Top 4 facts about the River Severn
You may have enjoyed walks along the River Severn, spent many an hour fishing here or even paddled a canoe down it...but how much do you know about this wonderful stretch of water?
Here's our top 4 facts:
It's the longest River in Great Britain
The River Severn is 220 miles long, starting in a peat bog in Plynlimon, located in the Cambrian Mountains, Wales and travelling down to the Severn Estuary where it empties into the Bristol Channel. The river runs through Powys, Shropshire, Worcestershire and Gloucestershire, with the County towns of Shrewsbury, Gloucester and Worcester on its banks.
2. The Severn's name is derived from the Latin word `Sabrina`
The River Severn gets its name from the Latin word `Sabrina` or `Hafren` in Welsh, which means `boundary`. According to some sources, the name is based on a mythical story of a nymph who drowned in the river. There is a statue of Sabrina in Dingle Gardens, in the Quarry in Shrewsbury.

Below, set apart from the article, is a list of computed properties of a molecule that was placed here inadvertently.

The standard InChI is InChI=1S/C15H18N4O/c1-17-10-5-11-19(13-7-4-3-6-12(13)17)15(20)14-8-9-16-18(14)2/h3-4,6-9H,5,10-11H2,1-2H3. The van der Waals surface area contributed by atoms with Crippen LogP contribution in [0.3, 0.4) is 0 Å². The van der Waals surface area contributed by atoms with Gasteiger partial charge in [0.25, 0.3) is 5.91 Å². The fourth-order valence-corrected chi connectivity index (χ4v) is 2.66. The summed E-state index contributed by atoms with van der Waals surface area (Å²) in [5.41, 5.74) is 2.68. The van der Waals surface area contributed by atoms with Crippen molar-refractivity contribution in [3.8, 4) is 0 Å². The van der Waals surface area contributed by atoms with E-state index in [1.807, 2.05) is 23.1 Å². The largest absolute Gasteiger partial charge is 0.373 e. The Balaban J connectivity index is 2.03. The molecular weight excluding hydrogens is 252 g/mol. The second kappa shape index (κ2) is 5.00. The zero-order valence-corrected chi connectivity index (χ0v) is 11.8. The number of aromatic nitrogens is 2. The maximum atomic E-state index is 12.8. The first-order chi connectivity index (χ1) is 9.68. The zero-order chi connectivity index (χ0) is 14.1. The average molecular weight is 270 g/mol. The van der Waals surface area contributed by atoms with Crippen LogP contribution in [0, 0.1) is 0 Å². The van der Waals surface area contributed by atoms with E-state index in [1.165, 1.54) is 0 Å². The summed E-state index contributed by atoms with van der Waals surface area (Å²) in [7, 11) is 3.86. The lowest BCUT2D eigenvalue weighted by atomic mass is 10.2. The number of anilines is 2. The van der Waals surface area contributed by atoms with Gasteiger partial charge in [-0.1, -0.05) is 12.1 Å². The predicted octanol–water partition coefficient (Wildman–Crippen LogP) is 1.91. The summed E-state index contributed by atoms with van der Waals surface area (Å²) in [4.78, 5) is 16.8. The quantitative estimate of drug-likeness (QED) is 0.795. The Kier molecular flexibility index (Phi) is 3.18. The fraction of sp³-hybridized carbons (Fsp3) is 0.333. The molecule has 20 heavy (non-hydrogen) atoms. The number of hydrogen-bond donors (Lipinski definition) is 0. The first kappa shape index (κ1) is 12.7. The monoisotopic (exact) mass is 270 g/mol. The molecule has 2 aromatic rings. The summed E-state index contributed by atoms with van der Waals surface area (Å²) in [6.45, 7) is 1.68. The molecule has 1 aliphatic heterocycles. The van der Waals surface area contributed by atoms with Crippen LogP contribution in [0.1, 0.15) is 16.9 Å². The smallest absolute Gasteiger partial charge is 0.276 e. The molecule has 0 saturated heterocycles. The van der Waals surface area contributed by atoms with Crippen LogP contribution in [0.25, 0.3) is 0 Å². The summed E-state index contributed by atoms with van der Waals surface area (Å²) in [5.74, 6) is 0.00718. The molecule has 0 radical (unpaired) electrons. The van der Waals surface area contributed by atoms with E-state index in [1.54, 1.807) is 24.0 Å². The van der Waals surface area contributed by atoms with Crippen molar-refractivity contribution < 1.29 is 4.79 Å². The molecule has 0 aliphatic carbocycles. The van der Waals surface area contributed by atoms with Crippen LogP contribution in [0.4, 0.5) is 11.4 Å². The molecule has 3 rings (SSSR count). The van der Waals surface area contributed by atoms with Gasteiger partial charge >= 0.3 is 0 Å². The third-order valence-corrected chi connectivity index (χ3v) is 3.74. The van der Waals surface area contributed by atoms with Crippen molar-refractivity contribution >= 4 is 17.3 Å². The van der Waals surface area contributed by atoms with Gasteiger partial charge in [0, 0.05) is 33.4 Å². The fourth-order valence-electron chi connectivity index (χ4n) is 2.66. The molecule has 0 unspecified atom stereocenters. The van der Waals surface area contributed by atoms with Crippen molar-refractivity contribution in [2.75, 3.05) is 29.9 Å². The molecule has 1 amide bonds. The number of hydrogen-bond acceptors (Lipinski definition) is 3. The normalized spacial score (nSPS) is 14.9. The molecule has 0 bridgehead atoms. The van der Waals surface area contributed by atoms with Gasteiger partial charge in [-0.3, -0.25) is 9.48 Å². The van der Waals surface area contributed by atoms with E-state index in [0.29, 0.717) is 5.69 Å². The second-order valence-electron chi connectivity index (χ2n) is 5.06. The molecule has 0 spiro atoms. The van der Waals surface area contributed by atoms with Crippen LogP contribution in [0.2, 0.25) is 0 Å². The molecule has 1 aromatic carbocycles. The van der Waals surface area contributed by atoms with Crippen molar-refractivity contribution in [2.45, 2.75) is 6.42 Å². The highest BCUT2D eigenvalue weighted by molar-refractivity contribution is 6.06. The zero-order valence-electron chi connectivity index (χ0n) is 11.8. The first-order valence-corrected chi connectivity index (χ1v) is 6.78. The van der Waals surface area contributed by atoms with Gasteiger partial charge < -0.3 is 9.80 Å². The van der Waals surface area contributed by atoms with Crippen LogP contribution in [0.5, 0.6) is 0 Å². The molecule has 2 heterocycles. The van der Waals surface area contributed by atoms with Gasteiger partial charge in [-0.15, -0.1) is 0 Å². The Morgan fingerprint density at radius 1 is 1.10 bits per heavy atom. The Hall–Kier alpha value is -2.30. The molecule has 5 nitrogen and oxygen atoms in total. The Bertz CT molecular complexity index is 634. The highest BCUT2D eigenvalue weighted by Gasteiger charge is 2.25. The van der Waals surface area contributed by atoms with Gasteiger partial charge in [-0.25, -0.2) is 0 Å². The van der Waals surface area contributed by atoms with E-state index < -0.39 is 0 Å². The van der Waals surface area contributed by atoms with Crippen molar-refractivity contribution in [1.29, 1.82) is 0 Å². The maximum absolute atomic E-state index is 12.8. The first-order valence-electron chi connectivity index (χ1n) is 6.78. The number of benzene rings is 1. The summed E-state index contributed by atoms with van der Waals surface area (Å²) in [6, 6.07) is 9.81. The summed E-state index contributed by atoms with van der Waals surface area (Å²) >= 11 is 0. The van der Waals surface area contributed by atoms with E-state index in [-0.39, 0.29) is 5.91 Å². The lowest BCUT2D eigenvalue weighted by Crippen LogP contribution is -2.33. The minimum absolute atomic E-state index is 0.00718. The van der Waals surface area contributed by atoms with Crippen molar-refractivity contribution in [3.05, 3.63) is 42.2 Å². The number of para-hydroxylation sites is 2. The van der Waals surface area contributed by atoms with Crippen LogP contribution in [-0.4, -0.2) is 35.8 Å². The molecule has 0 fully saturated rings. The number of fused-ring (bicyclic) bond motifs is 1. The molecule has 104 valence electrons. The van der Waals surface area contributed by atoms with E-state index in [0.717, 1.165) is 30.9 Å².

3. The River Severn is famous for its tidal bore...
The effects of tides flowing into the Severn Estuary and up the river gives rise to the famous Severn bore. During high tides a wall of water can travel up stream for 25 miles. The tidal wave can swell the depth of the river by 50ft and it's the second highest tide anywhere in the world! Surfing on the bore is a popular activity, but it's not for the faint-hearted!
4. The River played an important role in the Industrial Revolution
The River Severn linked the coal and iron fields of the Midlands with the Bristol Channel and much of the River's industrial history can be seen and explored in Ironbridge and Coalville. By the end of the 17th century, the river had become the 2nd busiest in Europe! For many centuries, Bridgnorth was an extremely busy river port, exporting clothes, wool and beer (the town made its own brew called Cave beer, stored in the local caves). Commercial traffic declined with the advent of the railways in the 19th century and today, river traffic mainly consists of people enjoying the water on pleasure boats. Canoeing, fishing, walking and boating are all popular activities, particularly between Bridgnorth and Bewdley.